Mibbinbah’s three year research program aims to provide an understanding of what makes Indigenous Men’s Spaces safe and healthy places for men and how this might benefit families and communities. The program comes under the umbrella of the Chronic Conditions Program at the CRC for Aboriginal Health and can be thought of as two distinct but related projects: a Men’s Spaces pilot project, and a Men’s Chronic Conditions project. The first pilot project is jointly funded by the CRCAH andbeyondblue and involves seven sites located mainly on Australia’s eastern seaboard. It aims to identify the essential characteristics of existing Indigenous Men’s Spaces through the employment of local Indigenous male Project Associates (PA). The second project is partially funded by the CRCAH and seeks to understand if and why participation in chronic conditions programs by Indigenous males is improved through association with safe and well-facilitated Indigenous Men’s Spaces, and how this might benefit families and communities.
- La Trobe University (VIC)
- CRC for Aboriginal Health
- Department of Communities (QLD)
- Gold Coast TAFE (QLD)
- Danila Dilba Health Service (NT)
- Rekindling the Spirit, Lismore (NSW)
- Mununjali Housing Corp (QLD)
- Gunditjmara Health service (VIC)
- Maya Healing Centre (VIC)
- Indigenous men at the six research – sites (listed directly above)
The goal of this program is to gain an understanding of the barriers and facilitators to effective uptake of health promotion and self-management messages, and to explore Indigenous constructions of health and the implications for service provision, resourcing and health indicators. This will culminate in a research report for each of the program’s two projects. It is hoped that the two reports’ findings will be taken up by other Indigenous men’s sites around Australia.
Key milestones achieved so far include:
- A not-for-profit health promotion charity established (Mibbinbah Limited)
- Negotiation of project sites, with majority of MOUs signed
- Establishment of program office at Burleigh Heads, QLD
- Recruitment of Administration Officer
- Recruitment of Project Officer
- Recruitment of Project Associates
- Recruitment of an Operations Manager
- Commencement of training
- Inaugural camps for Project Associates and mentors
- Several core group and quality assurance meetings
- Development of organisational project matrix relating to soliciting the support of local organisations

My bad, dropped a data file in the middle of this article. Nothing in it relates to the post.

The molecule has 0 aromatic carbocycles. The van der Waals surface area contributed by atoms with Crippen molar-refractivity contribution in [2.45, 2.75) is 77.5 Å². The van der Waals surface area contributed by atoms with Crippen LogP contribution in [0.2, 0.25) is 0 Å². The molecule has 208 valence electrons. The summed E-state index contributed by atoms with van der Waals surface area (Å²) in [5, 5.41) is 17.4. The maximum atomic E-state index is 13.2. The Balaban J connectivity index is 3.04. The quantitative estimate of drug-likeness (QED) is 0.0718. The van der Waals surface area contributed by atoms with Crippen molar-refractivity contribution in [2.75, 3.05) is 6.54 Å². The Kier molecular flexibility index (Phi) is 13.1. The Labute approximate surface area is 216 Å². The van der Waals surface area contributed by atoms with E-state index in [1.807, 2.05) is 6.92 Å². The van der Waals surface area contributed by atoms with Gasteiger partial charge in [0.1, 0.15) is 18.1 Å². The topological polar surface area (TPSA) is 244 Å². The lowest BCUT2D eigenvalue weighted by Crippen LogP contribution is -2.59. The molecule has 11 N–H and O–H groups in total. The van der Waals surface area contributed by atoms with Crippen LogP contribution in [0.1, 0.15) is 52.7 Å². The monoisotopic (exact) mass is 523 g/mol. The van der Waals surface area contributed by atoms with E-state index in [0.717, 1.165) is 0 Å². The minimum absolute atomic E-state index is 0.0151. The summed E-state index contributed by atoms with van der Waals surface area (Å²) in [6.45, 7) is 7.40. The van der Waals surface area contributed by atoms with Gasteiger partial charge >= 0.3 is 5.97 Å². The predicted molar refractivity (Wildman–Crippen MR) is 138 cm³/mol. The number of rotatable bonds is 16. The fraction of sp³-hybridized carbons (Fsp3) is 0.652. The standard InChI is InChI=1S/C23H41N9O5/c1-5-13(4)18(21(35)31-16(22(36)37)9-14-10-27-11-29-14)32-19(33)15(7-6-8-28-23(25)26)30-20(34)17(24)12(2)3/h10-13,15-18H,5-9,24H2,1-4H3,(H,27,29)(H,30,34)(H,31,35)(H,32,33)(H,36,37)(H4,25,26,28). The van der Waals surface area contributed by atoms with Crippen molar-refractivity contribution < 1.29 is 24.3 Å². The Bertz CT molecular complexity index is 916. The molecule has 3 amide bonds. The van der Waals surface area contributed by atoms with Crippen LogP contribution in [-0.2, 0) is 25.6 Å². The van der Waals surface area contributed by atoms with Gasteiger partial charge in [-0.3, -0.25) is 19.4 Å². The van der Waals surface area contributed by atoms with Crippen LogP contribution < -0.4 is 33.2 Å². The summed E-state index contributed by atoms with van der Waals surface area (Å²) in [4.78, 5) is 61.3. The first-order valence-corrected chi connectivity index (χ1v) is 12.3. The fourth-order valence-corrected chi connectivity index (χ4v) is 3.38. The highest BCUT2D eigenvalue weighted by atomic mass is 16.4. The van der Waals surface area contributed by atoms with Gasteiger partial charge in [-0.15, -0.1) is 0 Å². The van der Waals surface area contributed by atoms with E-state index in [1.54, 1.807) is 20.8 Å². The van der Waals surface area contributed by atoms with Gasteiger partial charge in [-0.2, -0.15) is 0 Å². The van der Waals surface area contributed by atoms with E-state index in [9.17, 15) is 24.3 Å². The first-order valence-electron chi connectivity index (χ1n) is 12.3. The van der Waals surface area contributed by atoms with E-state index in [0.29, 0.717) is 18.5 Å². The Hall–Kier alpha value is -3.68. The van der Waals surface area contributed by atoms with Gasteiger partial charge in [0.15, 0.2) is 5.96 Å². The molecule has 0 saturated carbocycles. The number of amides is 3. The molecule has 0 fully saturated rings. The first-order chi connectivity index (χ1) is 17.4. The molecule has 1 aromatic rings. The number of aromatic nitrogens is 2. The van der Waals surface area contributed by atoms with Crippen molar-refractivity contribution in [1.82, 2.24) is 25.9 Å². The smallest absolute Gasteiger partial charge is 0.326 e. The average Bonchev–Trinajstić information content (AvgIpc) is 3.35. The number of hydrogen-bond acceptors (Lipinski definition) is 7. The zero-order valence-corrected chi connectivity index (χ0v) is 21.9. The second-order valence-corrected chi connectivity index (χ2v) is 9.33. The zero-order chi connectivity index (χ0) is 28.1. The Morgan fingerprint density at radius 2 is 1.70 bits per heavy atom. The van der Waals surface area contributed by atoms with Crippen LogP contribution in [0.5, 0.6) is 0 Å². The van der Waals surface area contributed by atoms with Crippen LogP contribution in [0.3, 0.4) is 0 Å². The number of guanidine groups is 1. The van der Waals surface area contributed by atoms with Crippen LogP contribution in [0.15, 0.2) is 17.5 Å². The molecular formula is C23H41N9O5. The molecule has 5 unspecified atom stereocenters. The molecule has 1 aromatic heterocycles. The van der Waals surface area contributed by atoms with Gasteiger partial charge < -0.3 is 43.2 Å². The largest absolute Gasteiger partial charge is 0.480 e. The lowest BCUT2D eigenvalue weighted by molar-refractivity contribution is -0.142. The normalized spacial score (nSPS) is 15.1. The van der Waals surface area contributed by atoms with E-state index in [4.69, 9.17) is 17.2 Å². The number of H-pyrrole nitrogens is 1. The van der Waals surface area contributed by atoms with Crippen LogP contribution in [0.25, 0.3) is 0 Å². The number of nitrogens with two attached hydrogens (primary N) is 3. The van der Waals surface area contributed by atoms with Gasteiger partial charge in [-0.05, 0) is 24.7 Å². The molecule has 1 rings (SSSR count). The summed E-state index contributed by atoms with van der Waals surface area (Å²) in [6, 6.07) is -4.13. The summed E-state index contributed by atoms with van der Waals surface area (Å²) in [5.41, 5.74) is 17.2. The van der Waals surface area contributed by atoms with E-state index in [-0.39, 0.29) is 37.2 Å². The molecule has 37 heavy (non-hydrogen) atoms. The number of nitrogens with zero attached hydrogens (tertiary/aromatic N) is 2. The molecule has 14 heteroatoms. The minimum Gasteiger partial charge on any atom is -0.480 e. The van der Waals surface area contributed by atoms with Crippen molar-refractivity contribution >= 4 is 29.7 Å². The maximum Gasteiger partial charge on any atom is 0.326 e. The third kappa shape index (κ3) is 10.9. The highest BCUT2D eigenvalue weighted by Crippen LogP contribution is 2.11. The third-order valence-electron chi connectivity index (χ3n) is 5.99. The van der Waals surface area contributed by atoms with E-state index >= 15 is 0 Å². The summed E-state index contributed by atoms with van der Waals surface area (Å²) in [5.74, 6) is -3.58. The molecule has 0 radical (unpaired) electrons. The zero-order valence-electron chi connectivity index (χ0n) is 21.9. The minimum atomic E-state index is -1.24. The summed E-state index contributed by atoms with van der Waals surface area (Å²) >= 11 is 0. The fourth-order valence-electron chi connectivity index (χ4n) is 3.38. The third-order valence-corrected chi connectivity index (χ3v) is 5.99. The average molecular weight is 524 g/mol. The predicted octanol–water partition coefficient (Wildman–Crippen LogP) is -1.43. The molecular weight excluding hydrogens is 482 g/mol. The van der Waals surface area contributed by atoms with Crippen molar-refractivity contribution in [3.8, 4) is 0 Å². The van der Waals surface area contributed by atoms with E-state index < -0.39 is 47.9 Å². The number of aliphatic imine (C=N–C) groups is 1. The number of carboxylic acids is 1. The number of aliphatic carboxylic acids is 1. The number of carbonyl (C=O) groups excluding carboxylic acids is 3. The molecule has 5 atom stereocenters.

- Updated CRCAH program webpage. Dedicated Mibbinbah website, launched 2008
How the program will be done
The first project (Men’s Spaces Pilot Project) will concentrate on forming a sustainable framework of description, evaluation and capacity exchange by identifying the important characteristics of Indigenous Men’s Spaces that make them accessible and effective. Key to this project is the involvement of the Project Associates, who will be trained in the use of participatory action-research methods to help develop and sustain Men’s Spaces during the research program. The project will also increase the capacity of Project Associates (Local Aboriginal and Torres Strait Islander Male Project Associates)as health researchers and facilitators through further training in leadership, community communication, media, computer and Internet skills.
The second project (Men’s Chronic Conditions) will occur in two phases. In the first phase, the various sites identified in the first project will be contacted to determine whether or not they are working with agencies or services engaged in preventing, reversing or managing chronic condition status. The next phase will then seek to discover if there is a correlation between the ‘safety and facilitation’ quotient of the Men’s Space site and the degree of acceptance of the chronic condition programs by the men.
The overall program started in June 2007 and is due to finish in May 2010.
Getting the message out to Indigenous researchers
Mibbinbah Project Leader Jack Bulman raised the profile of Mibbinbah at a February 2008 meeting of Indigenous male researchers in Alice Springs, which he helped organise. Thirty Indigenous and three
non-Indigenous men were present and effective networking resulted in increased awareness and support for Mibbinbah. The meeting was the first of its kind in Australia and has led directly to the launch of the Aboriginal and Torres Strait Islander Men’s Research Council. Jack was appointed to the Council’s steering committee, which augurs well for future Mibbinbah communication activities.